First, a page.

“That gave the lads and the club belief that anything was possible and at the start of the 2008 señor championship we just said we’d take it game by game and see how far we go. They were so young they didn’t have any fear and surpassed everyone’s expectation to win it.”
To say that it was a meteoric rise is an understatement, both at club and county level. A year on from the 2008 county title there were five Clonlara players — Domhnall and Cormac O’Donovan, Nicky O’Connell, John Conlon and Darach Honan — on the Clare Under 21 team that won Munster and All-Ireland, while the same number — Domhnall O’Donovan, Nicky O’Connell, John Conlon, Darach Honan and Colm Galvin — played in the 2013 All-Ireland senior final replay win.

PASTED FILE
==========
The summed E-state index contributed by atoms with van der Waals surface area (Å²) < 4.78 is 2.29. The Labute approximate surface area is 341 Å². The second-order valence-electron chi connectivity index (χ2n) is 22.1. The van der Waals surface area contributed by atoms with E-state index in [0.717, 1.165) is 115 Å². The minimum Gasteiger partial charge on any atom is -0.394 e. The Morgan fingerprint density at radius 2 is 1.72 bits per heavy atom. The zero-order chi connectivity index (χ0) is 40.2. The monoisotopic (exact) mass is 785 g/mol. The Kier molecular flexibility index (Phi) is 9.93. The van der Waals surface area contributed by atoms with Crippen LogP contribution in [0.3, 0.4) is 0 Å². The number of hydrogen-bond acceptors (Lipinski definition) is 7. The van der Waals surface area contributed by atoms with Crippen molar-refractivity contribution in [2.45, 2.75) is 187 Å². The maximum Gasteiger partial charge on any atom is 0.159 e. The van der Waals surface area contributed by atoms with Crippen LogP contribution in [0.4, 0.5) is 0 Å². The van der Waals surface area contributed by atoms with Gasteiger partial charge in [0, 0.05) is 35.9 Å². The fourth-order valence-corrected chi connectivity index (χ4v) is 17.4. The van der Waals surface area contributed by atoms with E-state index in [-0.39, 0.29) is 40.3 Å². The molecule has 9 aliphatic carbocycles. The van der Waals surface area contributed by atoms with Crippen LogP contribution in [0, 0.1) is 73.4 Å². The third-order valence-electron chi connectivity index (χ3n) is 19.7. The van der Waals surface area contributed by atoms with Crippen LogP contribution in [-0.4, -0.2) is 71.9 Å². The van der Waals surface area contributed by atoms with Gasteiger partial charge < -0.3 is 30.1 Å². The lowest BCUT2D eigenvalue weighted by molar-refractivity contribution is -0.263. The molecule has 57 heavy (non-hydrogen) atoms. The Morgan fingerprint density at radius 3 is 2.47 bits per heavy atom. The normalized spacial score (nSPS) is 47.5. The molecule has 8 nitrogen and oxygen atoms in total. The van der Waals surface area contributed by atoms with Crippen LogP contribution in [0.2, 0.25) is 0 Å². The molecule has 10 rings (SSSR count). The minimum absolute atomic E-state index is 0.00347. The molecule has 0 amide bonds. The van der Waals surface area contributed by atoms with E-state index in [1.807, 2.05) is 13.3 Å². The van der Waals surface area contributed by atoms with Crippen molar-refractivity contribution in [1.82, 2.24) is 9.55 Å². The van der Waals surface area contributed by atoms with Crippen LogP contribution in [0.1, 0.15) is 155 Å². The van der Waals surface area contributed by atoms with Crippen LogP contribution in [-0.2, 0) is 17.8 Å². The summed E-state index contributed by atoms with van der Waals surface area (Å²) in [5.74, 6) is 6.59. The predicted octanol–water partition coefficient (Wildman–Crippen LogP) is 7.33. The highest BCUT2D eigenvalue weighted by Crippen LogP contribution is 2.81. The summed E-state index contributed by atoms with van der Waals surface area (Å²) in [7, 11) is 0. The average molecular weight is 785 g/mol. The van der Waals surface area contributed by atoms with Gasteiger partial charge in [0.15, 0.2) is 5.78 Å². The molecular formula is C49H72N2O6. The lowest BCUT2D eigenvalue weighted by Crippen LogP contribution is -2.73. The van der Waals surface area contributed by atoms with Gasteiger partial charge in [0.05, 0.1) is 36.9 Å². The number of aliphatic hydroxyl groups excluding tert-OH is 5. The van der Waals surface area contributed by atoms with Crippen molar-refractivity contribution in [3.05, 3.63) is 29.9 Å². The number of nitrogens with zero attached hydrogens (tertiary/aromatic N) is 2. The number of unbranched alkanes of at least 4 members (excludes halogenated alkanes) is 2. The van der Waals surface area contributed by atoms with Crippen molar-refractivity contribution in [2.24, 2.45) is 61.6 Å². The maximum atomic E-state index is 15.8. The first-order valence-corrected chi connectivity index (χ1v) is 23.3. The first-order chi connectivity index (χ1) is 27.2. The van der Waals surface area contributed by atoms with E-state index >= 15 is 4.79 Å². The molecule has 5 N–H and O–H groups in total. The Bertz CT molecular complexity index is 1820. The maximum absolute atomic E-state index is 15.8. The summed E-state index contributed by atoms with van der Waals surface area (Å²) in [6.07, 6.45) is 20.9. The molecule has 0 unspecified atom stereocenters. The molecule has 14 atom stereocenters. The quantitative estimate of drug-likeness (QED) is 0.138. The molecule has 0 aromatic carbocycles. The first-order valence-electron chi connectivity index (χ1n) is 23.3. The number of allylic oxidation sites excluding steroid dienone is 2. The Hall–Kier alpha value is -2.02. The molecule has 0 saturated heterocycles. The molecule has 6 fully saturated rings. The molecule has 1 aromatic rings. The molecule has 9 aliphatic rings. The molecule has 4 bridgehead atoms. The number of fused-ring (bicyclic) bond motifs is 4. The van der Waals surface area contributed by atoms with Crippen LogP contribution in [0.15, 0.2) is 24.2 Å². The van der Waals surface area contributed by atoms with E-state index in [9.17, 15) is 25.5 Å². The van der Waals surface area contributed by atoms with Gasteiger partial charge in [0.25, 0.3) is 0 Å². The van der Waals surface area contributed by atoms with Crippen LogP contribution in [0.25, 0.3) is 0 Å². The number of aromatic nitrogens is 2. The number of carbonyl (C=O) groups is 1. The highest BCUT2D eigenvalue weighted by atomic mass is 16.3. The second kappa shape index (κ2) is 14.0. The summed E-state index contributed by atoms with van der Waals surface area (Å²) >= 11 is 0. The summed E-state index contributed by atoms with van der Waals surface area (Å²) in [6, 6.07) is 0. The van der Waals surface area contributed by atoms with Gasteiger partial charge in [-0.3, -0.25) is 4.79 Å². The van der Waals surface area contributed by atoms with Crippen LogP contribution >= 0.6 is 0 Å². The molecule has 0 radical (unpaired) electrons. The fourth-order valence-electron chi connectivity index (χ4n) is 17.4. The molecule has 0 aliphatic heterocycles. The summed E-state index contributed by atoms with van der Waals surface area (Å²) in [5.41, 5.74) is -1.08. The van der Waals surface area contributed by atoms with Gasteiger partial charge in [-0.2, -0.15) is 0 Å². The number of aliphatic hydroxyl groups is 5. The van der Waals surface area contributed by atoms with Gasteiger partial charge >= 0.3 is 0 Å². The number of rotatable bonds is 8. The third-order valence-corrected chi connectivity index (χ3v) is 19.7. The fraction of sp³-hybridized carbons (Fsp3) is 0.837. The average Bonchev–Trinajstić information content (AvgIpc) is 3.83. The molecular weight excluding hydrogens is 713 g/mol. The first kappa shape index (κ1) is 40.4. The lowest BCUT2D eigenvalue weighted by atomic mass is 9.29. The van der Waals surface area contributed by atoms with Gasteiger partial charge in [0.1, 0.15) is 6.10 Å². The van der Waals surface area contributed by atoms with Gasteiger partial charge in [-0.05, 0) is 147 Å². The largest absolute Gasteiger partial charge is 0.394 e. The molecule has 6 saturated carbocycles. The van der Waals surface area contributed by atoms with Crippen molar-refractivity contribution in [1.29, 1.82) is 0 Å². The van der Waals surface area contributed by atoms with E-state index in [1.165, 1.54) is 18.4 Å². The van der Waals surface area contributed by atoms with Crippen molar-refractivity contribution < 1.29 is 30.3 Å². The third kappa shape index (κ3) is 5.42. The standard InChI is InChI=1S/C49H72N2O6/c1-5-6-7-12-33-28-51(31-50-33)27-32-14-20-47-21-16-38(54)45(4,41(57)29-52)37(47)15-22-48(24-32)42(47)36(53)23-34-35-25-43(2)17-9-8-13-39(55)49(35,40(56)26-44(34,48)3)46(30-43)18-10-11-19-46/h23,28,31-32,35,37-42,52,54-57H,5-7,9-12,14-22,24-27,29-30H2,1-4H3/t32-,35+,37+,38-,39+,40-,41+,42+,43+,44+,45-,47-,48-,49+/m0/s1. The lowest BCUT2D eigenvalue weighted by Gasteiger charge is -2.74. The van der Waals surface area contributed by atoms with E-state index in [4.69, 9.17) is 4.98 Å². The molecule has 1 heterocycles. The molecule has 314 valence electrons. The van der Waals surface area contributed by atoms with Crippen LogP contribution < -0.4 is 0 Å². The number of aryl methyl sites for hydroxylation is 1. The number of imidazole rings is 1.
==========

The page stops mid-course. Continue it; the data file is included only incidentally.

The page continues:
Throw in the contribution to the Munster minor triumphs in 2010 and ’11 and the three Under 21 All-Irelands between 2012 and ’14 and Clonlara’s contribution has been greater than any other club in the county.
Now it’s to bring that back to the club.
“In wanting to win more I always go back to 2009,” says Gully. “It was either before or after that Under 21 All-Ireland when you had all those Clonlara players on the team, and John Moloney in the subs.
“Anthony Daly was on RTE and someone brought it up about ‘where did Clonlara come out of with five players on the team’. Daly’s answer to the question was ‘I never played Clonlara at senior level in all my days with Clarecastle’.
“I’ll never forget those words out of him and I said ‘by Jesus you’ll here from us yet’. He was not telling a lie and in a way it shows how far the club did come, has come.”